Mistaken identity blamed for man's legal nightmare

January 13, 1993|By Darren M. Allen | Darren M. Allen,Staff Writer

Meet Robert Stephen Morris -- Westminster resident, lifelong Marylander, father of two, and a data entry operator at the Johns Hopkins Applied Physics Laboratory for nearly two decades.

Now meet Robert E. Morse -- alleged check-kiter, wanted fugitive, and a man authorities say bilked a Panama City, Fla., bank out of nearly $4,000 five years ago.

Until New Year's Day, when a Sykesville police officer stopped Mr. Morris to give him a speeding ticket, neither had been properly introduced.

But so far as Maryland and Florida authorities are concerned, no introductions are necessary. They claim Mr. Morris actually is Mr. Morse.

And Mr. Morris -- who insists that he has never been to Bay County, Fla., and has never opened a checking account there -- is furious.

"I feel like I'm in a bottomless pit with no chance of escape," the 42-year-old Mr. Morris said yesterday from his office at APL. "This whole system is like a Gestapo."

When Mr. Morris was stopped that night, he was late delivering a pizza for Domino's, where he works to earn extra money to support his

teen-age daughters.

After Sykesville Officer Glenn Ruff issued Mr. Morris a warning ticket for traveling 13 miles over the 25-mile speed limit on Obrecht Road, the officer told Mr. Morris to remain still and place his hands on his steering wheel.

"There are other officers, and they have their guns pointed at you," Mr. Morris recalls Officer Ruff telling him.

After nearly an hour of sitting motionless in the 33-degree night, Mr. Morris was arrested and charged with being a Florida fugitive.

Mr. Morris spent New Year's night and the next two days in the Carroll County Detention Center awaiting a bail review hearing. On Jan. 4, he was released without having to post bond.

3' "This is the nightmare of my life,"

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he said.

Officer Ruff could not be reached for comment, and Sykesville Police Chief Wallace P. Mitchell referred all questions to the Carroll State's Attorney's Office.

Assistant State's Attorney Gail Kessler, who argued against Mr. Morris' release from jail, would only say that "the state's position is that Mr. Morris is the man wanted by Florida."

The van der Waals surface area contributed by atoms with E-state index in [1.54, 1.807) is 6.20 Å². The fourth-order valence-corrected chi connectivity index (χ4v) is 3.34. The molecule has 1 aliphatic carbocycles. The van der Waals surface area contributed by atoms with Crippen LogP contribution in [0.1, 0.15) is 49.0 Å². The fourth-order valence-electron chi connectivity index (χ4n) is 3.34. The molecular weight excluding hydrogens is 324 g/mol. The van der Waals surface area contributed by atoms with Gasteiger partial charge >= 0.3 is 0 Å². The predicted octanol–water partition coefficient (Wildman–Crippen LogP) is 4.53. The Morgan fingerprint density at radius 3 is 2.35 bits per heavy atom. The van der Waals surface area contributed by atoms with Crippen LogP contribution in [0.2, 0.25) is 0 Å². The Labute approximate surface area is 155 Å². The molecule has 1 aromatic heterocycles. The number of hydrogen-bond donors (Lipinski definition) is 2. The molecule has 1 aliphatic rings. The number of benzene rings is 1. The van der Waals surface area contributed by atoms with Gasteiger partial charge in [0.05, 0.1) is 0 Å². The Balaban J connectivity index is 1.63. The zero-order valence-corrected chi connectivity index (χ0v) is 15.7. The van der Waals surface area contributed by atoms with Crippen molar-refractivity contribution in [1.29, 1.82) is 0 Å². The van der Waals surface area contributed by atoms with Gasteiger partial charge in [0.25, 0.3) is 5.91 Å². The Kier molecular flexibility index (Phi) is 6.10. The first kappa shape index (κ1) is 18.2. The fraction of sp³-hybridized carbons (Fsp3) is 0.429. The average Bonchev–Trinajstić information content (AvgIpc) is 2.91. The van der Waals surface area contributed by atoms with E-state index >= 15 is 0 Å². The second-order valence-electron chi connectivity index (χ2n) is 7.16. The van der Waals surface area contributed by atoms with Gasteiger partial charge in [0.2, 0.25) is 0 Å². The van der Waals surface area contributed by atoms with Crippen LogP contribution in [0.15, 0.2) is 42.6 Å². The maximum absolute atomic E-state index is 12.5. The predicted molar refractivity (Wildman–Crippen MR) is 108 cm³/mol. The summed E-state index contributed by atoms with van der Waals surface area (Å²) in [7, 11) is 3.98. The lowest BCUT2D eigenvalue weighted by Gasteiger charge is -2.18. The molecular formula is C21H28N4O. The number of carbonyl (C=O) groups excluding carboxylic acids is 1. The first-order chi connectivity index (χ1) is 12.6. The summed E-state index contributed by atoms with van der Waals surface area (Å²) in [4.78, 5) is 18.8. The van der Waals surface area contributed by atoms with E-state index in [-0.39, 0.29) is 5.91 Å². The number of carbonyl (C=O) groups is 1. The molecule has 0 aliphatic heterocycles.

Bay County Sheriff's investigators have been looking for Mr. Morse since May 13, 1987, said a detective who has worked the case.

"Mr. Morse lived in South Carolina for a while before moving down here," said Detective Mark Dufresne. "He set up an account at a Bay Bank branch here, deposited a check from his closed account in South Carolina and wrote checks against those funds. When the checks began bouncing, he disappeared."

It was unclear how Officer Ruff found the warrant seeking Mr. Morse. A faxed copy of the warrant in Mr. Morris' Carroll District Court file shows no known address for Mr. Morse.

The man sought by authorities in Florida is described in the warrant as 5 feet, 11 inches tall, about 165 pounds and "tall and lanky." His birth date is listed as April 13, 1950.

Mr. Morris' Maryland drivers license describes him as 5 feet, 6 inches tall and 163 pounds. His birth date also is April 13, 1950.

"How many people out there born on April 13 named Bob are there?" Mr. Morris asked.

"Geez, you see this kind of stuff on TV, but you never expect it to happen. I can't believe what has happened."

Mr. Morris, who grew up in Prince George's County, has lived in Westminster for eight years. He and his former wife share custody of their two daughters, but the two high school students live with him.

"He's got his daughters, he's got his jobs, he's got $140,000 equity in his home," said Mr. Morris' defense lawyer, Stephen P. Bourexis.

"He's not going to leave, and he's certainly not the criminal Florida is seeking."

An extradition hearing is set for Feb. 4 in Carroll District Court.

In preparation for the hearing, Mr. Bourexis is collecting time cards and affidavits that place Mr. Morris in Maryland at the time of the alleged crime.

"We're going to have to prove that he wasn't there," Mr. Bourexis said.

"This is very frightening. It could happen to any one of us."

Detective Dufresne said the Bay County Sheriff's office sent a set of Mr. Morse's fingerprints to the Carroll State's Attorney's Office last week. Authorities here declined to comment on the fingerprints.

Mr. Morris said he is confident that Mr. Morse's fingerprints and time records from his own job will clear him.

"I know I'm not a criminal," he said. "And I know I wasn't in Florida back then."

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